This comes from a misguided understanding of the verse. The second half of the verse should settle any thought as to whether the requests have been received—it assumes they have not. This is why it says, “and you will (future tense) have them.” An understanding of the Greek behind this phrase will further clear things up. To properly understand this verse we must understand the tense of the verb translated “you have received.” It is not the present tense, as the KJV can give the impression with their rendering, “believe that ye receive them.” Rather, the verb is in the aorist (past) tense. So understood literally, the verse would not be asking us to believe we have presently received anything, but to believe that we have already in the past received what we are presently praying for; then, perplexingly, it ends with the promise that if we so believe, we will in the future receive what we believe has already been received before we even asked for it.
How are we to understand this? Why would God put the verb in the aorist tense? The reason is this verse contains as idiom known as the proleptic aorist (under the category of the idiom of the prophetic perfect, see commentary on Eph. 2:6). The proleptic aorist is a form of the figure of speech heterosis, where one tense is used instead of another for emphasis. In this case the aorist tense is used for the future tense, speaking as though a yet future event had already come to pass. Wallace explains the proleptic aorist as follows: “An author sometimes uses the aorist for the future to stress the certainty of the event. It involves a ‘rhetorical transfer’ of a future event as though it were past” (Greek Grammar Beyond the Basics, p. 564). Here in Mark 11:24 the event of receiving what is prayed for is yet future, but it is put in the past tense (“have received”) to emphasize its certainty.
When we understand that this phrase is the idiom of the proleptic aorist, we see that God is not asking us to believe we have already in the past received something we do not really yet have, nor is he asking us to believe we have presently received something we have not yet received; rather, he is asking us to believe we will receive our requests in the future. This saves us from the harm of turning biblical belief into make-believe.(top)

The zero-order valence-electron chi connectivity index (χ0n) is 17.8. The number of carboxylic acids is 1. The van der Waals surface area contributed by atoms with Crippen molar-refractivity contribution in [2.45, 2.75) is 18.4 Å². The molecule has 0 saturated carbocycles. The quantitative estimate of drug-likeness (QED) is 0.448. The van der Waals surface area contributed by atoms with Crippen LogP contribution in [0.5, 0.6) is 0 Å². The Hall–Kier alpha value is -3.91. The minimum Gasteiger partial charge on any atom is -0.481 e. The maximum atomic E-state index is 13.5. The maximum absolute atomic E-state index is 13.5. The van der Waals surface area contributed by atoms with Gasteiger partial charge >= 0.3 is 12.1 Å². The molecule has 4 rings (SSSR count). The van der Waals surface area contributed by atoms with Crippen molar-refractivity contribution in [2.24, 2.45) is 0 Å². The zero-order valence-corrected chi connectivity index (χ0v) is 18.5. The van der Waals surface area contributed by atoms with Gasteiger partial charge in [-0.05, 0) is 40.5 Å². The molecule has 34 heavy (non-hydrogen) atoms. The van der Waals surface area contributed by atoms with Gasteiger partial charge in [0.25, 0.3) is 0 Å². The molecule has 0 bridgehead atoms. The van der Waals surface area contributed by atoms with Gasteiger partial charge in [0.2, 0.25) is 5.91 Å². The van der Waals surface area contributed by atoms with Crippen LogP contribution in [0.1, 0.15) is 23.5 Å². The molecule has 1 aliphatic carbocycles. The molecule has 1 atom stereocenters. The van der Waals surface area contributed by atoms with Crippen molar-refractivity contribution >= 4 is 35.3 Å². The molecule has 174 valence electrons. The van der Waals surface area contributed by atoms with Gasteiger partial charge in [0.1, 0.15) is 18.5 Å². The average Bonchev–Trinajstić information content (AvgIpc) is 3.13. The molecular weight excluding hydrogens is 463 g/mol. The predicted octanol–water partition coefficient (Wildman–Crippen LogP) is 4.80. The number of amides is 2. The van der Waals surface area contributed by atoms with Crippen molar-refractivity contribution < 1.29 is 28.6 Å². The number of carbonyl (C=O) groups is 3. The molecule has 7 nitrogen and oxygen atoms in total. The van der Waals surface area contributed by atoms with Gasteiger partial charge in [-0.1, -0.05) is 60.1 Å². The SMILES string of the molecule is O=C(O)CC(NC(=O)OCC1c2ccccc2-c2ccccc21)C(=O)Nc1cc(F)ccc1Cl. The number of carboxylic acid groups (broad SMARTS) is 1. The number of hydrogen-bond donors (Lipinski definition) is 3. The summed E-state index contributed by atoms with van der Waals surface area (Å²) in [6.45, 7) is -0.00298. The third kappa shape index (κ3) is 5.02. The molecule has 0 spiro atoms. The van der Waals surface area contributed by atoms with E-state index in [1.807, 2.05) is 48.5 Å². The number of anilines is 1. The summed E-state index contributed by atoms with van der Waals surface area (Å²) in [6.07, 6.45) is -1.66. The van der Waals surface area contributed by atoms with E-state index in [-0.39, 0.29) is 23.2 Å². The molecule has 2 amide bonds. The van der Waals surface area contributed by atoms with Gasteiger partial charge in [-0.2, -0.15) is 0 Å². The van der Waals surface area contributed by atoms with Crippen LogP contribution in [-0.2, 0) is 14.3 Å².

“stand praying.” The indicative mood of the Greek verb “stand” (stēkō #4739 στήκω) indicates that Jesus is thinking of this as something the disciples do; it is not just a hypothetical. Standing up to pray was an ancient practice, and reflected the belief that our Creator deserved the honor of standing before Him when making supplications and requests.(top)
. We omit this verse as do most modern versions as being an addition to the text in order to harmonize Matthew and Mark. Metzger, Textual Commentary: “Although it might be thought that the sentence was accidentally omitted because of homoeoteleuton, its absence from early witnesses that represent all text-types makes it highly probable that the words were inserted by copyists in imitation of Matt 6:15 ”(top)
“came again into Jerusalem.” Jerusalem was a walled city, so they literally “came into” it. They did not just “come to” it. See commentary on Mark 11:15.(top)
|Mar 11:28||- (top)|
|Mar 11:29||- (top)|
|Mar 11:30||- (top)|
|Mar 11:31||- (top)|
“—they were afraid of the people.” Mark 11:32 contains a good example of the common figure of speech anacoluthon, in which the speaker abruptly stops speaking about one subject and either stops completely or continues with another line of thought. The religious leaders were questioning Christ. He asked them a counter-question, which put them in a bind. As they considered their options as to how to answer Christ’s question, it was clear that if they said that John’s baptism only had human authority they could be in serious trouble with the people. In the intensity of the moment and with the uncertainty of how to move forward, the Jews simply stopped in mid-sentence. [For a more complete explanation of anacoluthon with examples, see commentary on 1 Cor. 9:15].(top)
|Mar 11:33||- (top)|